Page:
Again, it's been a while but I believe that the standard reader chips from NXP support DESFire cards out of the box, just need a software update to turn the capability on and phase out the MiFARE classic and replace it with MiFARE DESFire, granted 3DES ain't what it used to be but it's peer-reviewed and has a hell of a lot larger keyspace than CRYPTO1 (If it's good enough for ATM's it ought to be good enough for public transport ticketing).
The scary thing is MiFARE classic is still more secure than the products of a few well known proximity access card manufacturers...
No, what's disgusting is that the university org/admin would roll over like and give up their guys to the government like this. A university stands for the freedom of intellectual discovery, and they should have stood up and yelled at the top of their voices "Nobody will lean on us in this fashion". Instead they wimped out, toed the line and told their researchers not to publish.
I don't blame the politicos, that's just the way they are and it's all you can expect from them, but academic institutions have a long and honourable tradition to uphold, and this one has failed dismally.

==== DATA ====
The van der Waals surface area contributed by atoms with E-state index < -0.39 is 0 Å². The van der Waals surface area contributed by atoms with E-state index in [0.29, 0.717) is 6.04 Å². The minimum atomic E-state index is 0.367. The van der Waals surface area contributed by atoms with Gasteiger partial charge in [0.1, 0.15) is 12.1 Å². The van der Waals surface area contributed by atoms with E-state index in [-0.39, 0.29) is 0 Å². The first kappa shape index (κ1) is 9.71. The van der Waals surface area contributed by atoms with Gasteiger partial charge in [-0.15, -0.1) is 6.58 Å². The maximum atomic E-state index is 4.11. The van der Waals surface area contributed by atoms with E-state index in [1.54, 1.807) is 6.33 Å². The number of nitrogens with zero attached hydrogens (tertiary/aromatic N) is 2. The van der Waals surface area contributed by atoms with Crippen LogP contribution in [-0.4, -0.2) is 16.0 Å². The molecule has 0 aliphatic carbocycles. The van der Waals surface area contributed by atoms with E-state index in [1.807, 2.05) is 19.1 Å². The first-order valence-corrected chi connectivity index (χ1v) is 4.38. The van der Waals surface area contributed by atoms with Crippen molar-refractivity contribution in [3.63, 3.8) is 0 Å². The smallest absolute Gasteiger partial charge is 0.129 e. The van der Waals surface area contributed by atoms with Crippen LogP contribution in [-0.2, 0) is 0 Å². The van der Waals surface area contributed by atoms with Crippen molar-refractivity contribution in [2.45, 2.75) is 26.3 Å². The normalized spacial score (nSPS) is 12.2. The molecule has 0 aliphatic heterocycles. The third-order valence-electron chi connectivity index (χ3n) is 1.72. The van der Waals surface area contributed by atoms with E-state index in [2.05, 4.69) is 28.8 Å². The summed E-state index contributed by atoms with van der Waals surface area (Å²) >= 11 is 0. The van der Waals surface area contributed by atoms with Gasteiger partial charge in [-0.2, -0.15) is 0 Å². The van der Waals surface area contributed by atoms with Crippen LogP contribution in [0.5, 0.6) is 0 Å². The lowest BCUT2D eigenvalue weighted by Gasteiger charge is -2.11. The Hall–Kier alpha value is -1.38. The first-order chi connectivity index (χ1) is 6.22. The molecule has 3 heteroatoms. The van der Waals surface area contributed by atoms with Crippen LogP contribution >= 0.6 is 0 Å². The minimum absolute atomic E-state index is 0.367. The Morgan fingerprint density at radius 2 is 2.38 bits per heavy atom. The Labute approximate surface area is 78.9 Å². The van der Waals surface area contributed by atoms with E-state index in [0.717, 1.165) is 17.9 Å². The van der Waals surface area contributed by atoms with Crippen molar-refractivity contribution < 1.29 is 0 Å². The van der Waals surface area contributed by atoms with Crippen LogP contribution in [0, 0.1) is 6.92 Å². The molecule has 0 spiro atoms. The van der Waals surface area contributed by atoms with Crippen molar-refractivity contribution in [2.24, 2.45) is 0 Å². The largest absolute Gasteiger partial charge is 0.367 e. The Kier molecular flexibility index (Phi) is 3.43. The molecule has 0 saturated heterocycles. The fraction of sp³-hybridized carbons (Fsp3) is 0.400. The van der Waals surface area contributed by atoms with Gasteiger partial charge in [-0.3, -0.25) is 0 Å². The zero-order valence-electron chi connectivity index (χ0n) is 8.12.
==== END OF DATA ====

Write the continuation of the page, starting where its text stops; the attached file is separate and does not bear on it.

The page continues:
Sorry, real world, universities usually only get to publish freely because they don't publish stuff that obviously treads on other people's toes. The professor in charge should have known better than to devise a real world attack on a real world system. Also, a bad idea to invent an attack without also devising a workable solution.
I should know, I got told off for even contemplating researching a topic that would be ultimately unpublishable - real world! The same subject could however be studied in abstract quite freely.
He would have been better directing his students to build an abstract model and a lab simulation, demonstrating the attack and also one or more solutions, and making the implications known to those who needed. In private, of course, he could offer a real world demo and solution and make his coterie a bit of dosh in the process. But you can't real world expect to be allowed or praised for publicly a) humiliating and b) threatening or even appearing to threaten a commercial company with a system that has a security flaw, particularly if a big government contract is riding on it.
Paris, because even she was realistic enough to know that you can't ultimately stop publication of results, but you can make money from it.
Biting the hand that feeds IT © 1998–2021